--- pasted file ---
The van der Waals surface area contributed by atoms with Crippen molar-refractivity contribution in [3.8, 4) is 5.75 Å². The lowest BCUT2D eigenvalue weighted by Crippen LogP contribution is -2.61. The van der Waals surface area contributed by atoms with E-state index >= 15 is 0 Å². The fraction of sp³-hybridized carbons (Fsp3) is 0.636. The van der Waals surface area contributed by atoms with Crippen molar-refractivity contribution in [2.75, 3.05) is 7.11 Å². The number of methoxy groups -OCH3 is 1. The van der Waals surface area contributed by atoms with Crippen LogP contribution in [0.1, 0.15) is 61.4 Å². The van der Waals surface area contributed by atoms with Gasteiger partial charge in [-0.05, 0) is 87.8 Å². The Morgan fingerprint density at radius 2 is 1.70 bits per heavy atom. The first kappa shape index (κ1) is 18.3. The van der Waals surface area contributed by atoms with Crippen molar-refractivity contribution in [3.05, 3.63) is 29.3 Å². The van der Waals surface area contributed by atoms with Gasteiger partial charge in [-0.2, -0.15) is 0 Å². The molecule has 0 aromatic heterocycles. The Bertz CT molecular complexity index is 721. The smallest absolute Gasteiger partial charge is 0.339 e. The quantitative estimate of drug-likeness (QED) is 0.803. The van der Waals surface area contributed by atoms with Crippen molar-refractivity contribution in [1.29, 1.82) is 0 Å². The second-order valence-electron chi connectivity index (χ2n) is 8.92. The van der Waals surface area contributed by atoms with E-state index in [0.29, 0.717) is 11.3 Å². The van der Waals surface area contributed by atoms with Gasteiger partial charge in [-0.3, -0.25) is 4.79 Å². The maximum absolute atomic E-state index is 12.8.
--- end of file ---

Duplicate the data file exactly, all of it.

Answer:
The van der Waals surface area contributed by atoms with Crippen molar-refractivity contribution in [3.8, 4) is 5.75 Å². The lowest BCUT2D eigenvalue weighted by Crippen LogP contribution is -2.61. The van der Waals surface area contributed by atoms with E-state index >= 15 is 0 Å². The fraction of sp³-hybridized carbons (Fsp3) is 0.636. The van der Waals surface area contributed by atoms with Crippen molar-refractivity contribution in [2.75, 3.05) is 7.11 Å². The number of methoxy groups -OCH3 is 1. The van der Waals surface area contributed by atoms with Crippen LogP contribution in [0.1, 0.15) is 61.4 Å². The van der Waals surface area contributed by atoms with Gasteiger partial charge in [-0.05, 0) is 87.8 Å². The Morgan fingerprint density at radius 2 is 1.70 bits per heavy atom. The first kappa shape index (κ1) is 18.3. The van der Waals surface area contributed by atoms with Crippen molar-refractivity contribution in [3.05, 3.63) is 29.3 Å². The van der Waals surface area contributed by atoms with Gasteiger partial charge in [-0.2, -0.15) is 0 Å². The molecule has 0 aromatic heterocycles. The Bertz CT molecular complexity index is 721. The smallest absolute Gasteiger partial charge is 0.339 e. The quantitative estimate of drug-likeness (QED) is 0.803. The van der Waals surface area contributed by atoms with Crippen molar-refractivity contribution in [1.29, 1.82) is 0 Å². The second-order valence-electron chi connectivity index (χ2n) is 8.92. The van der Waals surface area contributed by atoms with E-state index in [0.29, 0.717) is 11.3 Å². The van der Waals surface area contributed by atoms with Gasteiger partial charge in [-0.3, -0.25) is 4.79 Å². The maximum absolute atomic E-state index is 12.8.